Thursday, July 26, 2007

Art and Hitler?

I'm not too crazy about Jonathan Meese's paintings- which look to me like a 15 year old's skate ramp graffiti. I do find his sculptures interesting. According to the Saatchi Gallery his "work exploits cultural taboo. Appropriating historical and media references. Meese parodies his own symbolism. His paintings reduce the perception (of) evil to the level of operatic theatre: simulated horror plays out in cliched formulas, resounding in contemporary consciousness as benign fable and gripping spectacle." And why should artists take evil seriously anyway?

Meese has pissed off Georg Dietz, among others, by exploiting the cultural taboo about Hitler. "'Images cannot be dispelled,"'Jonathan Meese once said, with Hitler in mind. 'If you want to be rid of certain images, you must give them the chance to fight themselves.' But it doesn't look like Meese wants to dispel Hitler; it seems more like an invocation. And the strange thing is that precisely at the time when the last eye-witnesses are dying and in a generation that seemed so free of this shadow, the temptation exists to tap into the energy of evil. In his major exhibition in Frankfurt, Meese stuck a picture of Hitler above his self-portrait and wrote "Vater" next to it on the wall."

I've noted before how unthinkingly the art market seems to champion transgression for it's own sake. This seems to me to be as banal as conformity for it's own sake. But if transgression is seen as a positive good, should we just expect artistic tributes to Hitler?


Holly said...

Don't bust on the skater tags, man. Some of those are kick-ass...

Meese reminds me of something, not a person, a group. Die Brucke, maybe? (Jugendstil architecture students who decided art would be better if it was more about lounging around scenic places with alcohol and nekkid women.) But that wouldn't be so surprising, given his work.

The argument about Hitler sounds suspiciously akin to the argument that American black people can "take back" all the abuses of slavery by turning the invective on one another. It might sound good from certain angles, but there's no clear evidence that it accomplishes anything productive. (I would actually like to hear the end of a sentence that began with, "The explicit positive consequences of self-referential racial slurs among the targeted community is ....")

Annnnnnyway, back to Meese. I've been trying to think of a less base reason for his invocation of Mr. Evil Himself, but I can't see the rationale. On the other hand, we in the US have never been nearly as disturbed about Stalin, who did so much more savage extermination work, because that happened to Russians, who we've long believed to be fundamentally bad people, anyway. If Meese was harping on Stalin, it would somehow be more interesting (because most people know less about him) and less controversial (because most people know less about him).

The flows and turning points of group identification and sentiment are fascinating, and infuriating.

(I actually find this image oddly compelling. But I wouldn't want it in my house.)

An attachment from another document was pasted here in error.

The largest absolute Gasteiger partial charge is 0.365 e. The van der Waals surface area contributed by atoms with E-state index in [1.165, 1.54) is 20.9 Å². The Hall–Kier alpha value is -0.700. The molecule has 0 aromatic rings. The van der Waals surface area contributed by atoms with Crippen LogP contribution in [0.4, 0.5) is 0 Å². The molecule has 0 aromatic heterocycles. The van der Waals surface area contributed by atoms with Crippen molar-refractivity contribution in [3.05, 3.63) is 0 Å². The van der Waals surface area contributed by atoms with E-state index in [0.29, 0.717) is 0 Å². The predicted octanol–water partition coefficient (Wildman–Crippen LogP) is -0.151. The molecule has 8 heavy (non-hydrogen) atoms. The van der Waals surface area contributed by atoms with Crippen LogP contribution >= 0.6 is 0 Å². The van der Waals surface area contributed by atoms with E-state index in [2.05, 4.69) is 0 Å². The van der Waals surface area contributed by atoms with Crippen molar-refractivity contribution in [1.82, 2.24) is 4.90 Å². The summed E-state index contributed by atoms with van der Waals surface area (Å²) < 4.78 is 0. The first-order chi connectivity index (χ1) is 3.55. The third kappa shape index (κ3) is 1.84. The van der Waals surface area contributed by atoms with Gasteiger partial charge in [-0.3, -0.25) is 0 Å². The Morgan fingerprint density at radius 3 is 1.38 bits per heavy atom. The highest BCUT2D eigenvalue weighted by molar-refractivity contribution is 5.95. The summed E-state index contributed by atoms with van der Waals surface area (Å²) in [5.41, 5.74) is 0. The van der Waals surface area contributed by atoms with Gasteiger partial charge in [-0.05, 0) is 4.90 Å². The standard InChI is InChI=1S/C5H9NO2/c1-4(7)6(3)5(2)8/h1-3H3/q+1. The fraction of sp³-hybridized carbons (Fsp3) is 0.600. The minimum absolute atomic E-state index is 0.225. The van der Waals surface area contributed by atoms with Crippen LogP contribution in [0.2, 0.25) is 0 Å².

Rufus said...

In our old neighborhood, the skate ramp had only one bit of grafitti, which read "Fuh-Q".

I think Meese's work is making fun of the idea of evil, which I don't think he believes really exists. Personally, while I don't use the word evil to describe a metaphysical force in the universe, I do use it to describe actions and people who are wantonly cruel and destructive, or 'evil'. Certainly the term would apply to Hitler. But not only does this artist seem to be lacking in any sort of moral seriousness, but his work seems to be largely ridiculing moral seriousness, as if it's stupid or naive. I've often encountered this idea that an unwillingness to think seriously about anything really (aside from one's self) is a mark of sophistication. But surely the Saatchi Gallery can sell better art than this?

I've often wondered why students see Hitler as a manifestation of pure evil and have little interest in Stalin. I think part of it is indeed that Russians are still seen as 'exotic orientals' of some sort. The other thing is that I think people find it easier to sympathize with victims who were singled out solely for their ethnicity than those who were killed for being 'enemies of the state', even though that term was completely arbitrary and irrational throughout the soviet period. It's harder to get people to realize that the state isn't an objective good (in my humble opinion, it's often much the opposite). Also, the Nazis killed by the factory process, which seems more malevolent somehow. The gulags often killed by neglect. And, lastly, I do think there are still plenty of old hippies who still romanticize the USSR as some sort of noble experiment. But, again, never having been big on the state, I've never had much use for communists.

But it's just bizarre that there have been so few movies about Stalin or the gulags. And living in neighborhoods with so many Polish and Czech immigrants, I cringe when I see hipster kids with Soviet kitsch tee-shirts. Actually, every time I see a kid in a Che tee-shirt, I think "Let's hear it for proto-fascists and state terror!" But I'm a grouch.

Holly said...

Dunno, seems like killing through neglect is almost worse. At least with the Nazis, there was intention and follow-through.

I wonder if anti-art is really becoming a thing?

Rufus said...

Of course all killing is terrible. I just meant that it's harder to get people to conceptualize the gulags. I am thinking about assigning The Gulag Archipelago. I think we might need to teach what concentration camps are, because people tend to associate them only with the Nazi death camps.

I don't know too much about anti-art, so you might have to explain what it is.